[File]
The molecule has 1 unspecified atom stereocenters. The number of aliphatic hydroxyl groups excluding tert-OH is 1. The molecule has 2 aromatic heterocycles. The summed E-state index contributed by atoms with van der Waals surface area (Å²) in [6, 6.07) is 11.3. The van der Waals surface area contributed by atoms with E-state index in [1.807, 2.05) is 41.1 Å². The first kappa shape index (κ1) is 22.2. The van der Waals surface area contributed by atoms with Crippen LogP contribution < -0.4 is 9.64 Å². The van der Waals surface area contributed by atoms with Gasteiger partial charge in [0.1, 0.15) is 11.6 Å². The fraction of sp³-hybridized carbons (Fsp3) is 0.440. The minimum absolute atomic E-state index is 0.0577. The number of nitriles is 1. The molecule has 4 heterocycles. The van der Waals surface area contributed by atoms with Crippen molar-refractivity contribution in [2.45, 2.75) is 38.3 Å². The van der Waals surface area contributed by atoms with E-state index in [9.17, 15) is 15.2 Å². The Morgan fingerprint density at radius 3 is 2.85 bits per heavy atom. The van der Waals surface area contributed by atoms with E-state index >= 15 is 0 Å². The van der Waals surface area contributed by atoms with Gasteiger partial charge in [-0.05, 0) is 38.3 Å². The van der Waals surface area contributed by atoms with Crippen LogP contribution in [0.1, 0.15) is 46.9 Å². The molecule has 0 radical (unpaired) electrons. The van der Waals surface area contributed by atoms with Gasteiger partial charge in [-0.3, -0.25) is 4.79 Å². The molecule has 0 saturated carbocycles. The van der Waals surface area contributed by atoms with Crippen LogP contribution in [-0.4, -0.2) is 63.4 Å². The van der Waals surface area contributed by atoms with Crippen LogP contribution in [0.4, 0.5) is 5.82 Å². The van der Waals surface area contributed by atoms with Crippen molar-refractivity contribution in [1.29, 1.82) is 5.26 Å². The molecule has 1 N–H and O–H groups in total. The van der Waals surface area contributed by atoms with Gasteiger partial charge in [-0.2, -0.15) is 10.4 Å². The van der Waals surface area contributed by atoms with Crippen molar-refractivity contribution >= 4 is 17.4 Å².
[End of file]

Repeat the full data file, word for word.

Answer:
The molecule has 1 unspecified atom stereocenters. The number of aliphatic hydroxyl groups excluding tert-OH is 1. The molecule has 2 aromatic heterocycles. The summed E-state index contributed by atoms with van der Waals surface area (Å²) in [6, 6.07) is 11.3. The van der Waals surface area contributed by atoms with E-state index in [1.807, 2.05) is 41.1 Å². The first kappa shape index (κ1) is 22.2. The van der Waals surface area contributed by atoms with Crippen LogP contribution < -0.4 is 9.64 Å². The van der Waals surface area contributed by atoms with Gasteiger partial charge in [0.1, 0.15) is 11.6 Å². The fraction of sp³-hybridized carbons (Fsp3) is 0.440. The minimum absolute atomic E-state index is 0.0577. The number of nitriles is 1. The molecule has 4 heterocycles. The van der Waals surface area contributed by atoms with Crippen molar-refractivity contribution in [2.45, 2.75) is 38.3 Å². The van der Waals surface area contributed by atoms with E-state index in [9.17, 15) is 15.2 Å². The Morgan fingerprint density at radius 3 is 2.85 bits per heavy atom. The van der Waals surface area contributed by atoms with E-state index >= 15 is 0 Å². The van der Waals surface area contributed by atoms with Gasteiger partial charge in [-0.05, 0) is 38.3 Å². The van der Waals surface area contributed by atoms with Crippen LogP contribution in [0.1, 0.15) is 46.9 Å². The molecule has 0 radical (unpaired) electrons. The van der Waals surface area contributed by atoms with Gasteiger partial charge in [-0.3, -0.25) is 4.79 Å². The molecule has 0 saturated carbocycles. The van der Waals surface area contributed by atoms with Crippen LogP contribution in [-0.4, -0.2) is 63.4 Å². The van der Waals surface area contributed by atoms with Crippen LogP contribution in [0.4, 0.5) is 5.82 Å². The van der Waals surface area contributed by atoms with Crippen molar-refractivity contribution in [1.29, 1.82) is 5.26 Å². The molecule has 1 N–H and O–H groups in total. The van der Waals surface area contributed by atoms with Gasteiger partial charge in [-0.2, -0.15) is 10.4 Å². The van der Waals surface area contributed by atoms with Crippen molar-refractivity contribution >= 4 is 17.4 Å².